Hillary Clinton and Bernie Sanders. (Mic Smith/AP)

Bernie Sanders sat down for an interview with The Washington Post over the weekend. This is, by far, the most important thing he said in it:

I do not believe that you can get huge speaking fees from Goldman Sachs and then with a straight face tell the American people that you’re prepared to do what is necessary to take on the greed and illegal behavior on Wall Street. I don’t think people think that passes the laugh test. . . . Why do special powerful interests give you money? Are they dumb? I don’t think so.

That, in the space of 71 words, is Sanders's strongest closing argument against Clinton in this week leading up to the Iowa caucuses. It not only casts the difference between Clinton as consummate insider and Sanders as outsider-in-chief but also effectively raises the central question at the heart of this race: Can someone who has played the game for as long and as well as Clinton possibly be able to fundamentally change that game?

Then there's the more visceral hit that bringing up Clinton's speeches gets Sanders. The idea that Clinton was paid hundreds of thousands of dollars by Goldman Sachs and lots of other major corporations — here's a full-ish rundown of the $11 million Clinton earned from speeches in 2014 and the first three months of 2015 — suggests a level of access and elitism that many people will blanch at. Clinton got paid $200,000 for a single speech to Goldman Sachs; the average median family income in Iowa is just more than one-quarter of that ($53,712).

Then there's the fact that Clinton hasn't, really, found a good response to this line of attack from Sanders.

In the fourth Democratic debate earlier this month, Sanders went right at Clinton on the issue. Here's, in part, what he said:

The leader of Goldman Sachs is a billionaire who comes to Congress and tells us we should cut Social Security, Medicare and Medicaid. Secretary Clinton — and you're not the only one, so I don't mean to just point the finger at you, you've received over $600,000 in speaking fees from Goldman Sachs in one year. I find it very strange that a major financial institution that pays $5 billion in fines for breaking the law, not one of their executives is prosecuted, while kids who smoke marijuana get a jail sentence.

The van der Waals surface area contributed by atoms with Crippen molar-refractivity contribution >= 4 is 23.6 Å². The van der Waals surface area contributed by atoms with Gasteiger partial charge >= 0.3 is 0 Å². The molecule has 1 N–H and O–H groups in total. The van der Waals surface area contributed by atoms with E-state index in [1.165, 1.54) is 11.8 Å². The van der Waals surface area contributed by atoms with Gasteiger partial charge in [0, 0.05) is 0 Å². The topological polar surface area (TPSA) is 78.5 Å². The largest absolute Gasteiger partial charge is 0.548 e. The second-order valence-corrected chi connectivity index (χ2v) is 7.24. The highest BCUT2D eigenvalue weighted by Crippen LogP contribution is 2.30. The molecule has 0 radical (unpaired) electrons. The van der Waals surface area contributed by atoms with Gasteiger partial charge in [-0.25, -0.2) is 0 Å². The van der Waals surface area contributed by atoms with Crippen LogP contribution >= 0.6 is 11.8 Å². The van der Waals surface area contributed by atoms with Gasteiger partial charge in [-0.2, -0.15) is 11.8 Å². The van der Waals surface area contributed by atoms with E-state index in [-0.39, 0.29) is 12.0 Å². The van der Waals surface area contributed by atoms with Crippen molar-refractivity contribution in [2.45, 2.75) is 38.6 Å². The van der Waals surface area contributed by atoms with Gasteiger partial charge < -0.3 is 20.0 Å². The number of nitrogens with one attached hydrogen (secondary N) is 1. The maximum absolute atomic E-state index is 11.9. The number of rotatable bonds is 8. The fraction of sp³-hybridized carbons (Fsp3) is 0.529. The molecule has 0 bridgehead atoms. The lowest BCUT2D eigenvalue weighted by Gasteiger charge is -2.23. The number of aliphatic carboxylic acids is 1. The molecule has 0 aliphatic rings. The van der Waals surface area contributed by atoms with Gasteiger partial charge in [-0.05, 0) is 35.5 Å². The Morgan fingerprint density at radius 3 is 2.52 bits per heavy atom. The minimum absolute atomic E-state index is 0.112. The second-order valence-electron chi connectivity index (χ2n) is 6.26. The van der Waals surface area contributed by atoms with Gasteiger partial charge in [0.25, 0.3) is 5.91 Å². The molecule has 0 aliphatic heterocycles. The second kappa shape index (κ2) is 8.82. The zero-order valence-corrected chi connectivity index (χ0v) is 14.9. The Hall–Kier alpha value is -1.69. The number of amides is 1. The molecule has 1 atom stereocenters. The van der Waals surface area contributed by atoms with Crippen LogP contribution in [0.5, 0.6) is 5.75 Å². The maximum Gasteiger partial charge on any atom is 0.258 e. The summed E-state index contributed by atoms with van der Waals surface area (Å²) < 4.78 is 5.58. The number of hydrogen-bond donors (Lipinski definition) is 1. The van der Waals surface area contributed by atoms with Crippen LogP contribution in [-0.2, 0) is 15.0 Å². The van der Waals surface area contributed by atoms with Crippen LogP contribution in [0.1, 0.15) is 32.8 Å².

Clinton's response? "Senator Sanders, you're the only one on this stage that voted to deregulate the financial market in 2000, to take the cops off the street, to use Governor O'Malley's phrase, to make the SEC and the Commodities Futures Trading Commission no longer able to regulate swaps and derivatives." Which, of course, is not even close to a direct rebuttal of Sanders's claim that Goldman was buying access to Clinton or, more damagingly, that she was selling it.

On Friday in New Hampshire, a reporter for the Intercept asked Clinton whether she would release the transcripts of the speeches she gave to Goldman Sachs. She laughed.

Then on Sunday, Clinton was on "Meet the Press." MTP moderator Chuck Todd asked Clinton this key question: "Why do you think one of these big banks paid you over $200,000 for a speech?"

Here's her response:

Well, look, I gave speeches to a wide array of groups, from health-care groups to auto dealers and many, many more. And I think what they were interested in, because what we talked about was the world. Coming off of four years as secretary of state, in a complicated world, people were interested in what I saw, what I thought; they asked questions about the matters that were on their mind, a lot of interest in the bin Laden raid, how such a tough decision was made and what I advised the president. You know, I think Americans who are doing business in every aspect of the economy want to know more about the world. I actually think it's a good conversation to be having.”

"You don't think they expect anything in return?," Todd interjected. "Absolutely not," Clinton responded.

There's so much wrapped up in Sanders's hit on Clinton's speaking fees. Her insider-ness. The idea — totally unproven and likely impossible to prove — that she was, in part, selling access to well-heeled corporations. Her perceived flexibility on issues. Her inability to simply say some things are right while others are wrong. And so on and so forth.

For Sanders, the speaking fees attack encapsulates all of his strengths and Clinton's weaknesses into a tidy package that is easily understood by almost anyone.

In short, you can expect to hear lots more about Goldman Sachs before this week is out, Iowa Democratic voters.